ETCSLglossingSignSign name: ŠIM
Values: bappir2, lunga, mud5, šem, šembi2, šim, šembizid

Inana and Šu-kale-tuda (c.1.3.3), line c133.153
mešudu7-du7-daigibi2-du8
mešudu7igidu8
essencehandto be perfecteyeto spread
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Paragraph t133.p11 (line(s) 139-159) Click line no. for paragraph-aligned layout of transliteration and translation.
The boy went home to his father and spoke to him; Šu-kale-tuda went home to his father and spoke to him: "My father, I was to water garden plots and build the installation for a well among the plants, but not a single plant remained there, not even one: I had pulled them out by their roots and destroyed them. Then what did the stormwind bring? It blew the dust of the mountains into my eyes. When I tried to wipe the corner of my eyes with my hand, I got some of it out, but was not able to get all of it out. I raised my eyes to the lower land, and saw the high gods of the land where the sun rises. I raised my eyes to the highlands, and saw the exalted gods of the land where the sun sets. I saw a solitary ghost. I recognised a solitary god by her appearance. I saw someone who possesses fully the divine powers. I was looking at someone whose destiny was decided by the gods. In that plot -- had I not approached it { five or ten } { (1 ms. has instead:) three or six hundred } times before? -- there stood a single shady tree at that place. The shady tree was a Euphrates poplar with broad shade. Its shade was not diminished in the morning, and it did not change either at midday or in the evening."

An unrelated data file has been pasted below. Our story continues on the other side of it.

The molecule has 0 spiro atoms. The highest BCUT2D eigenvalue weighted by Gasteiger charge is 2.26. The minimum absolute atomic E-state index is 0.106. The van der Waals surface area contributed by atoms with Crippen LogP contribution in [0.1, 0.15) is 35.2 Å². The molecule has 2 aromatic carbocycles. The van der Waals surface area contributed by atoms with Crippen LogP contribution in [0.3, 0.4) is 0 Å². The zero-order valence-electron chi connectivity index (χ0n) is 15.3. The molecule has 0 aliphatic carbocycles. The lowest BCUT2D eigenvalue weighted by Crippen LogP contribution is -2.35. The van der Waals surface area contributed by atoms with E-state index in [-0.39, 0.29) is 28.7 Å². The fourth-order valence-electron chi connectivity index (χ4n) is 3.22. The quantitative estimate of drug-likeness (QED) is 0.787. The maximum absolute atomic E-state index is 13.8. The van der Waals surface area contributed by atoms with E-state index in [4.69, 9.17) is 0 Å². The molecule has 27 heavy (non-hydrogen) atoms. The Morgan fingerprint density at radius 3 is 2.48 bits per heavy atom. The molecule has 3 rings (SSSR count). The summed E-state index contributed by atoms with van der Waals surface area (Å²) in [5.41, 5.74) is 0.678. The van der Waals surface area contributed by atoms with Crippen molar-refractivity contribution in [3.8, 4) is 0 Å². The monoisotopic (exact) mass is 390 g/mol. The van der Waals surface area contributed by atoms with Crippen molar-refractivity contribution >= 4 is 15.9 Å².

ePSD = The Pennsylvania Sumerian Dictionary

Sumerian scribe

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Updated 2006-10-09 by JE

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